How to recover on Sworn Account and for Breach of Contract:
There are differences. Rule 185 is limited to certain types of claims and imposes additional procedural requirements.
What is a sworn account? - Sworn Account Suit defined
A suit on a sworn account is “a procedural tool that limits the evidence necessary to establish a prima facie right to recover on certain types of accounts.” Williams v. Unifund CCR Partners Assignee of Citibank, 264 S.W.3d 231, 234 (Tex. App.—Houston [1st Dist.] 2008, no pet.); see Tex. R. Civ. P. 185.
Rule 185 Suit on Account requisites
To establish a claim under Rule 185 of the Rules of Civil Procedure, a plaintiff must allege that: it sold and performed services for the defendant; the claim is due; the charges were just and true; all lawful offsets, payments, and credits were applied; and the damages are liquidated. The plaintiff must also include in its petition a systematic record of the services provided, which shows with a reasonable degree of certainty the name, date, and charge for each item and provides details on how the total amount was determined. Meaders v. Biskamp, 316 S.W.2d 75, 78 (Tex. 1958); Hou–Tex Printers, Inc. v. Marbach, 862 S.W.2d 188, 190 (Tex. App.—Houston [14th Dist.] 1993, no writ).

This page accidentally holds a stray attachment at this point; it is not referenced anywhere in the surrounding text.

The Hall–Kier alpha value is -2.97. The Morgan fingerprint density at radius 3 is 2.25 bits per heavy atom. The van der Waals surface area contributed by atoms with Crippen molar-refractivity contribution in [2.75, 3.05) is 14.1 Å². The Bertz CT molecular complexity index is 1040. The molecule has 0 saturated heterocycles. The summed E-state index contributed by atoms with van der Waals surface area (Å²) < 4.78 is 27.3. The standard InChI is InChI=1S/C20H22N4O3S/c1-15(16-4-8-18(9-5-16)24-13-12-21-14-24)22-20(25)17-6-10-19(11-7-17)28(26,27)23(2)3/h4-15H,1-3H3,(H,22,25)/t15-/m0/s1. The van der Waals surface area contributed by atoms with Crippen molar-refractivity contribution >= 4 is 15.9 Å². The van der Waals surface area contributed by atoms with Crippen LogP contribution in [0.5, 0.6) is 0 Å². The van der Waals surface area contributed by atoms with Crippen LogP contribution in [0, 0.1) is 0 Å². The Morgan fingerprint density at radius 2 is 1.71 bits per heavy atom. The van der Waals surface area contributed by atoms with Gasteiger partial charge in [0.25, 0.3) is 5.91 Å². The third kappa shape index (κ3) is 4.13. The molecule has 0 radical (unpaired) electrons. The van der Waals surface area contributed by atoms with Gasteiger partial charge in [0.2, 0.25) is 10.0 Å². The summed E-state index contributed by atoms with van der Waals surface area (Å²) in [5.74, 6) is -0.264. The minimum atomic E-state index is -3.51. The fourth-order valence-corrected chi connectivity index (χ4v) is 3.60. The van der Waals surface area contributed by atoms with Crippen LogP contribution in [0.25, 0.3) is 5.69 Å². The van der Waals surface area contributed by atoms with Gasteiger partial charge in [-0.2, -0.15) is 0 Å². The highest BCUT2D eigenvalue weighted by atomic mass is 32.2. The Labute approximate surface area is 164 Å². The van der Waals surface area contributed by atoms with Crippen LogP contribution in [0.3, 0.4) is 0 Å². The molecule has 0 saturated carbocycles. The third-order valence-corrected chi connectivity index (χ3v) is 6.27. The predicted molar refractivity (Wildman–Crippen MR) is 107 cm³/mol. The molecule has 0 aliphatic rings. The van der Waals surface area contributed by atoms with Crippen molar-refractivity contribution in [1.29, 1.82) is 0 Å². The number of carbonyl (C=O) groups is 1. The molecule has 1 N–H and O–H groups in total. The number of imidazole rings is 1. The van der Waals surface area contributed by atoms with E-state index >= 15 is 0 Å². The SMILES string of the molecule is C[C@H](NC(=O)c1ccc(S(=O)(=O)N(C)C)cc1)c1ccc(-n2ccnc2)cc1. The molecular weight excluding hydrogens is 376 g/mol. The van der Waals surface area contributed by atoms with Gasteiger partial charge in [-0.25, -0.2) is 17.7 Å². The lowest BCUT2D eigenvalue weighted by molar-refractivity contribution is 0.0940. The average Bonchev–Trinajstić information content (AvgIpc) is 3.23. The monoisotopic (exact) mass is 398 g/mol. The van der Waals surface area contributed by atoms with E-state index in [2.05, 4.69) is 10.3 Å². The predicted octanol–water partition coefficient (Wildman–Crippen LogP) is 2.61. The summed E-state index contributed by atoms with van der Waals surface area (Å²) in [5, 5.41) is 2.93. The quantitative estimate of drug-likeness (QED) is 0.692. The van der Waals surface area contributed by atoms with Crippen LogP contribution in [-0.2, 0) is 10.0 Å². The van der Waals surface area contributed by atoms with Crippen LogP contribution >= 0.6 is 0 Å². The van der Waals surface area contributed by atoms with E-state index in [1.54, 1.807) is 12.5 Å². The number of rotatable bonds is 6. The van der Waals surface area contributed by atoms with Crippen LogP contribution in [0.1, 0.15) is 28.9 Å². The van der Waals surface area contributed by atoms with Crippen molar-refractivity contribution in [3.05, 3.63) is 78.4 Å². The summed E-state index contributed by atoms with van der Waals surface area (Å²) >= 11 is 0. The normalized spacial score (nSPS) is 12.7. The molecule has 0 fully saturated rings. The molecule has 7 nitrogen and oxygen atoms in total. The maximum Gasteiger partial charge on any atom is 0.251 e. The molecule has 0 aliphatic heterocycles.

Elements of Breach of Contract claim generally
To prevail on its breach of contract claim, [ Plaintiff ] must prove the essential elements of a breach of contract claim, which are: (1) the existence of a valid contract; (2) performance or tendered performance by the plaintiff; (3) breach of contract by the defendant; and (4) damages sustained as a result of the breach. Williams, 264 S.W.3d at 235–36 (citing Winchek v. Am. Express Travel Related Servs. Co., 232 S.W.3d 197, 202 (Tex. App.—Houston [1st Dist.] 2007, no pet.)).
SOURCE: Houston Court of Appeals - 01-10-00042-CV - 8/4/11